The Republican takeover of Ted Kennedy's Senate seat has cast a pall over Democrats' signature piece of legislation. The loss of a crucial
Democratic vote critically endangers health care reform's passage, still tantalizingly close to completion. Some Democrats have even toyed with the idea of killing reform. Now, the New York Times reports
that Democratic leadership in Congress is putting the brakes on health
care. Is this the end? Or can Democrats still pull it off?
Health Care Is Dead
- Looks Like Surrender The New York Times's Herszenhorn and Pear evaluate the scene. "Some Democrats said they did not expect any action on health care legislation until late February at the earliest. But
the Democrats stand to lose momentum, and every day closer to the
November election could reduce their chances of passing a far-reaching
bill. The gear shifting by Democrats underscored how the health
care effort had been derailed by the Republican victory in the
Massachusetts special election."
- Senate Dems Bailing Ship Hotline's Reid Wilson profiles Senate Democrat Blanche Lincoln's faltering support. "Lincoln faces a tough re-election bid, thanks in some part to her support for health care legislation." She is faring poorly in polls against possible electoral opponents, which could motivate her quickly eroding support for passing health care reform. Lincoln, of course, is not alone, but even if she were, her one lost vote could be enough to sink it.
- Political Infighting Making Reform Toxic Reason's Peter Suderman explains that Americans now associate reform with months of partisan bickering, poisoning the bill's popularity. "Voters, and independents in particular, are famous for disliking messy political conflict, so bipartisan support might win over significant public support. That's one of the reasons that opposition to the bill is so high now, and has grown so sharply over the course of the year."
Health Care Is Not Dead
- Not If Senate Dems Toughen Up The Washington Monthly's Steve Benen explains. "The road ahead is far from encouraging, but all hope is not lost." House Democrats are ready to move forward, but Senate Democrats are too frozen with electoral terror to follow suit. For the House to progress, the Senate must signal what changes it's willing to accept in the bill. If Senate Dems ever articulate their requirements, the House can pass them and get the bill out the door. Benen predicts this has a "20% chance" of happening.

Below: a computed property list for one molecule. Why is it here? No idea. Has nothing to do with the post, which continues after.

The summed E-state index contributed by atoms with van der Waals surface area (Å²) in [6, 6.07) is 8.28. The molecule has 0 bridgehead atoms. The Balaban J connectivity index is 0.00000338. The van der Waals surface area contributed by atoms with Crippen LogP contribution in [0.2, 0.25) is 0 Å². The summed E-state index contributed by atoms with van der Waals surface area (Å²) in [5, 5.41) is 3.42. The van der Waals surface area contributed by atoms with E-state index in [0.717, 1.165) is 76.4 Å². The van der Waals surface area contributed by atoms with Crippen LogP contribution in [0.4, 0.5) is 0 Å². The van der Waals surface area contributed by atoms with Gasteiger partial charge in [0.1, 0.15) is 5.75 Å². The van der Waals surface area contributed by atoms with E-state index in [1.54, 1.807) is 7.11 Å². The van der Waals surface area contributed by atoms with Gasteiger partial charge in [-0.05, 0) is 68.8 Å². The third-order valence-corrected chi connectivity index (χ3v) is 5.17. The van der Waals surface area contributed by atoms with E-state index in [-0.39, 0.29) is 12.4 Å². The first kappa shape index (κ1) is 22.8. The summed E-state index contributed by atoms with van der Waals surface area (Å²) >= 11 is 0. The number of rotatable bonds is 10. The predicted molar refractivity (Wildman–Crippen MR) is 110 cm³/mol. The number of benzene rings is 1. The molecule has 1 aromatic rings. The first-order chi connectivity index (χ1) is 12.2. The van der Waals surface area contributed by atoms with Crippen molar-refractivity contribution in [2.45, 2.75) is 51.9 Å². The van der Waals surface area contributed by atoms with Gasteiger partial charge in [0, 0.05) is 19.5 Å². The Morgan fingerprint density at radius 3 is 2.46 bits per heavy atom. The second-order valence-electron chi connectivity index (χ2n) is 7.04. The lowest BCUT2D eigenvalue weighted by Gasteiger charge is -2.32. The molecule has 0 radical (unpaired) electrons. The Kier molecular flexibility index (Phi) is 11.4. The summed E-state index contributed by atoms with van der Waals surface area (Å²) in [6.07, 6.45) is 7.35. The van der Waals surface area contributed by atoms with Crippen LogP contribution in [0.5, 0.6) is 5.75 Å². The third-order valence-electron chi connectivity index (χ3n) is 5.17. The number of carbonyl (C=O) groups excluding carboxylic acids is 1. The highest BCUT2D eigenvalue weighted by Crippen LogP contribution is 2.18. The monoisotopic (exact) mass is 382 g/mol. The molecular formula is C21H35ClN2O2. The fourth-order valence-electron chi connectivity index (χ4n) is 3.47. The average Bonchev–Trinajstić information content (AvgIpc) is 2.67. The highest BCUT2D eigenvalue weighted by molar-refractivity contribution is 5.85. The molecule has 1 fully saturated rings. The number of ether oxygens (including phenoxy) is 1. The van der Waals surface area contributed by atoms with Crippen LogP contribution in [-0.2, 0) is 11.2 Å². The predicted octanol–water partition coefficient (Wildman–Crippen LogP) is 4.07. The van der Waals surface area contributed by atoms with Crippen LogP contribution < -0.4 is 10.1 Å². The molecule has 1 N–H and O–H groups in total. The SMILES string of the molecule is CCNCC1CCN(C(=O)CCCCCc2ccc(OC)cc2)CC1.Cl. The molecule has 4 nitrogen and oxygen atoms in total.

- Reconciliation a Viable Option So says the Washington Post's Ezra Klein. The
controversial parliamentary procedure, which requires only 51 Senate
votes rather than 60, can only apply to budget-related measures. The
upside: "you can lose a couple of conservative Democrats. In theory, this could
be a good thing: 51 senators could enact a better bill than 60 senators." The downside: It's politically risky.
- The Statistical Odds Nate Silver forecasts passage as possible but "challenging". He builds a complex model encompassing everything from electoral outlook to voting records to abortion views. He finds that the two biggest obstacles are panic over the 2010 elections and the risk of a mass defection from progressives. "Although Democrats can expect at least 7 defections among people who voted for the bill originally and possibly as many as 15-20, there are at least a dozen and possibly as many as 15-18 Democrats who could at least potentially be whipped in favor of the bill, although only a handful of these will be easy acquisitions." Democrats can only lose two net votes.